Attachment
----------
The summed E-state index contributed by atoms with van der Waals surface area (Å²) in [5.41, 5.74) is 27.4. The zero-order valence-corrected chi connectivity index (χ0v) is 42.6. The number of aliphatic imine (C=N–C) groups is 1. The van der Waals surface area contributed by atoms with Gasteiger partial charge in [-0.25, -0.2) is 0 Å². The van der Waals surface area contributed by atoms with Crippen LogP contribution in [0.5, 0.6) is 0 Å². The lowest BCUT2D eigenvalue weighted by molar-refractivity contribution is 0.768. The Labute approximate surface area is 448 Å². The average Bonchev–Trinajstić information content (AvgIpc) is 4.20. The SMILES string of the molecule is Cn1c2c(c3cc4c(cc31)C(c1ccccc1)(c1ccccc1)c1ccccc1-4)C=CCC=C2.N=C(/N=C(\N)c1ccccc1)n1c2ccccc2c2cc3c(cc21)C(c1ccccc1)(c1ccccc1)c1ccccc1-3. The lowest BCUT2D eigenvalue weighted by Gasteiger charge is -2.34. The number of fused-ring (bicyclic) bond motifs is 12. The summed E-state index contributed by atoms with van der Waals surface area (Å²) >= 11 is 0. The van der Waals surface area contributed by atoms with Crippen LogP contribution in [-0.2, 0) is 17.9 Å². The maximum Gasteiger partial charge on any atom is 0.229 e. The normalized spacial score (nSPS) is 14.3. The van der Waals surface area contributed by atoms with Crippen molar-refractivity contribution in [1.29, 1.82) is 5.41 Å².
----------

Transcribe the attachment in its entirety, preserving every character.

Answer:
The summed E-state index contributed by atoms with van der Waals surface area (Å²) in [5.41, 5.74) is 27.4. The zero-order valence-corrected chi connectivity index (χ0v) is 42.6. The number of aliphatic imine (C=N–C) groups is 1. The van der Waals surface area contributed by atoms with Gasteiger partial charge in [-0.25, -0.2) is 0 Å². The van der Waals surface area contributed by atoms with Crippen LogP contribution in [0.5, 0.6) is 0 Å². The lowest BCUT2D eigenvalue weighted by molar-refractivity contribution is 0.768. The Labute approximate surface area is 448 Å². The average Bonchev–Trinajstić information content (AvgIpc) is 4.20. The SMILES string of the molecule is Cn1c2c(c3cc4c(cc31)C(c1ccccc1)(c1ccccc1)c1ccccc1-4)C=CCC=C2.N=C(/N=C(\N)c1ccccc1)n1c2ccccc2c2cc3c(cc21)C(c1ccccc1)(c1ccccc1)c1ccccc1-3. The lowest BCUT2D eigenvalue weighted by Gasteiger charge is -2.34. The number of fused-ring (bicyclic) bond motifs is 12. The summed E-state index contributed by atoms with van der Waals surface area (Å²) >= 11 is 0. The van der Waals surface area contributed by atoms with Crippen LogP contribution in [-0.2, 0) is 17.9 Å². The maximum Gasteiger partial charge on any atom is 0.229 e. The normalized spacial score (nSPS) is 14.3. The van der Waals surface area contributed by atoms with Crippen molar-refractivity contribution in [1.29, 1.82) is 5.41 Å².